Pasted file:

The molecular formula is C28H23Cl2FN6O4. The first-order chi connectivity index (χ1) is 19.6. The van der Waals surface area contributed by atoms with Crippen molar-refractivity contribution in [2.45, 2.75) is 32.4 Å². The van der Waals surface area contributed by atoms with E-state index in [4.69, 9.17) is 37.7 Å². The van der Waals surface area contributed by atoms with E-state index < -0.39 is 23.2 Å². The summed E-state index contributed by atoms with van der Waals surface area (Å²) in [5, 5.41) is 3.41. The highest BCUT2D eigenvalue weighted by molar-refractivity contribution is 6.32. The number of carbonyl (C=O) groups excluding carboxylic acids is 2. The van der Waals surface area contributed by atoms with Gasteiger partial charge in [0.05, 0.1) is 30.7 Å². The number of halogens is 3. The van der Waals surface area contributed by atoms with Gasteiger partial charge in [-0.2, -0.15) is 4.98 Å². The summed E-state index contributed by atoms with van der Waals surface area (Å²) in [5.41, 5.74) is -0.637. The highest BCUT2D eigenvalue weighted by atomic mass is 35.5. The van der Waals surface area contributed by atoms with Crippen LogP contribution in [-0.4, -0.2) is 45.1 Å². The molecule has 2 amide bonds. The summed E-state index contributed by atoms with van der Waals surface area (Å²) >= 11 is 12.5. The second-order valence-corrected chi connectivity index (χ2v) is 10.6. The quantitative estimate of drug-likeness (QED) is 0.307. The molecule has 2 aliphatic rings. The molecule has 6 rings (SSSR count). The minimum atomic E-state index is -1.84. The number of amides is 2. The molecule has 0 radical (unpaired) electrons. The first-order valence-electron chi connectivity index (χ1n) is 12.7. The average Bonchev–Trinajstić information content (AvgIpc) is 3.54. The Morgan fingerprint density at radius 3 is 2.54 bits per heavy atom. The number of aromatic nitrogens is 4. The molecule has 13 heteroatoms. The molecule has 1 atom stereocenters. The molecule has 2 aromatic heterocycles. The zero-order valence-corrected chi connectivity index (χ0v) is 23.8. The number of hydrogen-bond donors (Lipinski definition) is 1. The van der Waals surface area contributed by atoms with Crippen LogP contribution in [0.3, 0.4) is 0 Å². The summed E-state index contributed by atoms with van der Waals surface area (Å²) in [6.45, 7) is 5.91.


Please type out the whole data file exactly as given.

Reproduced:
The molecular formula is C28H23Cl2FN6O4. The first-order chi connectivity index (χ1) is 19.6. The van der Waals surface area contributed by atoms with Crippen molar-refractivity contribution in [2.45, 2.75) is 32.4 Å². The van der Waals surface area contributed by atoms with E-state index in [4.69, 9.17) is 37.7 Å². The van der Waals surface area contributed by atoms with E-state index < -0.39 is 23.2 Å². The summed E-state index contributed by atoms with van der Waals surface area (Å²) in [5, 5.41) is 3.41. The highest BCUT2D eigenvalue weighted by molar-refractivity contribution is 6.32. The number of carbonyl (C=O) groups excluding carboxylic acids is 2. The van der Waals surface area contributed by atoms with Gasteiger partial charge in [0.05, 0.1) is 30.7 Å². The number of halogens is 3. The van der Waals surface area contributed by atoms with Gasteiger partial charge in [-0.2, -0.15) is 4.98 Å². The summed E-state index contributed by atoms with van der Waals surface area (Å²) in [5.41, 5.74) is -0.637. The highest BCUT2D eigenvalue weighted by atomic mass is 35.5. The van der Waals surface area contributed by atoms with Crippen LogP contribution in [-0.4, -0.2) is 45.1 Å². The molecule has 2 amide bonds. The summed E-state index contributed by atoms with van der Waals surface area (Å²) >= 11 is 12.5. The second-order valence-corrected chi connectivity index (χ2v) is 10.6. The quantitative estimate of drug-likeness (QED) is 0.307. The molecule has 2 aliphatic rings. The molecule has 6 rings (SSSR count). The minimum atomic E-state index is -1.84. The number of amides is 2. The molecule has 0 radical (unpaired) electrons. The first-order valence-electron chi connectivity index (χ1n) is 12.7. The average Bonchev–Trinajstić information content (AvgIpc) is 3.54. The Morgan fingerprint density at radius 3 is 2.54 bits per heavy atom. The number of aromatic nitrogens is 4. The molecule has 13 heteroatoms. The molecule has 1 atom stereocenters. The molecule has 2 aromatic heterocycles. The zero-order valence-corrected chi connectivity index (χ0v) is 23.8. The number of hydrogen-bond donors (Lipinski definition) is 1. The van der Waals surface area contributed by atoms with Crippen LogP contribution in [0.3, 0.4) is 0 Å². The summed E-state index contributed by atoms with van der Waals surface area (Å²) in [6.45, 7) is 5.91.